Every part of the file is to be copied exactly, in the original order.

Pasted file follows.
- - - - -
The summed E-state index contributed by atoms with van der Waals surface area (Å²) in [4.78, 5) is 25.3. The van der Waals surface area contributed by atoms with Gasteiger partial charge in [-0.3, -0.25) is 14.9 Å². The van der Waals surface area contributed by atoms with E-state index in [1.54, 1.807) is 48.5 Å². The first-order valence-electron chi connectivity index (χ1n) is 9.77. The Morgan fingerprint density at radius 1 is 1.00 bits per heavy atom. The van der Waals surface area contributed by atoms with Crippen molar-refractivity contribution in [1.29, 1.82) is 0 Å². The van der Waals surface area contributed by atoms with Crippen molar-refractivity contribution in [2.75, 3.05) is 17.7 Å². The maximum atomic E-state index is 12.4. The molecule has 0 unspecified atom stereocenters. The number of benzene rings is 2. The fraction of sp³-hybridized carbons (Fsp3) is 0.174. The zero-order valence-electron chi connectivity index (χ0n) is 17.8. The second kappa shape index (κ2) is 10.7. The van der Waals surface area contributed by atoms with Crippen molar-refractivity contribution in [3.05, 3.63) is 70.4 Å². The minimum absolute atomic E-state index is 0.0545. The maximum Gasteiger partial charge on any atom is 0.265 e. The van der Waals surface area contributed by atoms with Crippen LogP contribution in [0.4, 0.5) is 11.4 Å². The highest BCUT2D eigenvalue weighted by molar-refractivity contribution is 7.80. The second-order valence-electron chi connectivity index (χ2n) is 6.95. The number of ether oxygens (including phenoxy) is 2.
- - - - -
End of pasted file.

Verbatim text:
The summed E-state index contributed by atoms with van der Waals surface area (Å²) in [4.78, 5) is 25.3. The van der Waals surface area contributed by atoms with Gasteiger partial charge in [-0.3, -0.25) is 14.9 Å². The van der Waals surface area contributed by atoms with E-state index in [1.54, 1.807) is 48.5 Å². The first-order valence-electron chi connectivity index (χ1n) is 9.77. The Morgan fingerprint density at radius 1 is 1.00 bits per heavy atom. The van der Waals surface area contributed by atoms with Crippen molar-refractivity contribution in [1.29, 1.82) is 0 Å². The van der Waals surface area contributed by atoms with Crippen molar-refractivity contribution in [2.75, 3.05) is 17.7 Å². The maximum atomic E-state index is 12.4. The molecule has 0 unspecified atom stereocenters. The number of benzene rings is 2. The fraction of sp³-hybridized carbons (Fsp3) is 0.174. The zero-order valence-electron chi connectivity index (χ0n) is 17.8. The second kappa shape index (κ2) is 10.7. The van der Waals surface area contributed by atoms with Crippen molar-refractivity contribution in [3.05, 3.63) is 70.4 Å². The minimum absolute atomic E-state index is 0.0545. The maximum Gasteiger partial charge on any atom is 0.265 e. The van der Waals surface area contributed by atoms with Crippen LogP contribution in [0.4, 0.5) is 11.4 Å². The highest BCUT2D eigenvalue weighted by molar-refractivity contribution is 7.80. The second-order valence-electron chi connectivity index (χ2n) is 6.95. The number of ether oxygens (including phenoxy) is 2.